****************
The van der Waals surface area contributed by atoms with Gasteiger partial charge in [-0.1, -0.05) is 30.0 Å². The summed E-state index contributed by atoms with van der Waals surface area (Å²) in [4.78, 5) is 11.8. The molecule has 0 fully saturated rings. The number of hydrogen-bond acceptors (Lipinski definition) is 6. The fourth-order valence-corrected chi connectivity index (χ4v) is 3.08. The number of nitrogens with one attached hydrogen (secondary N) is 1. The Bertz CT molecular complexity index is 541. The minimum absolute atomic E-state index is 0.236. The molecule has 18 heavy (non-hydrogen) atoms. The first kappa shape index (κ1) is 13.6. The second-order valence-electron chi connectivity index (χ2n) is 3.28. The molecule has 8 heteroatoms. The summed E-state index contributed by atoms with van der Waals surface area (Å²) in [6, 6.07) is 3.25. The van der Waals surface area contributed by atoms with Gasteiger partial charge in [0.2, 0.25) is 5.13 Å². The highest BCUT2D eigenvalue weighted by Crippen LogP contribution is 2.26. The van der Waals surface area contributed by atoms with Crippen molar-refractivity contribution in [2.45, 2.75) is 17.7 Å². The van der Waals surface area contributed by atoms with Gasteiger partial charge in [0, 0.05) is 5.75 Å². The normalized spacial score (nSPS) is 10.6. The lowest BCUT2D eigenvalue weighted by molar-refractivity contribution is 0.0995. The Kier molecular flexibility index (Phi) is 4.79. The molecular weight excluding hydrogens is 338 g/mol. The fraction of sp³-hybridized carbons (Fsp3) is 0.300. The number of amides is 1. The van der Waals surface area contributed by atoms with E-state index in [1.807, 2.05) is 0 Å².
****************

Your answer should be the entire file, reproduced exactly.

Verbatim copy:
The van der Waals surface area contributed by atoms with Gasteiger partial charge in [-0.1, -0.05) is 30.0 Å². The summed E-state index contributed by atoms with van der Waals surface area (Å²) in [4.78, 5) is 11.8. The molecule has 0 fully saturated rings. The number of hydrogen-bond acceptors (Lipinski definition) is 6. The fourth-order valence-corrected chi connectivity index (χ4v) is 3.08. The number of nitrogens with one attached hydrogen (secondary N) is 1. The Bertz CT molecular complexity index is 541. The minimum absolute atomic E-state index is 0.236. The molecule has 18 heavy (non-hydrogen) atoms. The first kappa shape index (κ1) is 13.6. The second-order valence-electron chi connectivity index (χ2n) is 3.28. The molecule has 8 heteroatoms. The summed E-state index contributed by atoms with van der Waals surface area (Å²) in [6, 6.07) is 3.25. The van der Waals surface area contributed by atoms with Gasteiger partial charge in [0.2, 0.25) is 5.13 Å². The highest BCUT2D eigenvalue weighted by Crippen LogP contribution is 2.26. The van der Waals surface area contributed by atoms with Crippen molar-refractivity contribution in [2.45, 2.75) is 17.7 Å². The van der Waals surface area contributed by atoms with Gasteiger partial charge in [0, 0.05) is 5.75 Å². The normalized spacial score (nSPS) is 10.6. The lowest BCUT2D eigenvalue weighted by molar-refractivity contribution is 0.0995. The Kier molecular flexibility index (Phi) is 4.79. The molecular weight excluding hydrogens is 338 g/mol. The fraction of sp³-hybridized carbons (Fsp3) is 0.300. The number of amides is 1. The van der Waals surface area contributed by atoms with E-state index in [1.807, 2.05) is 0 Å².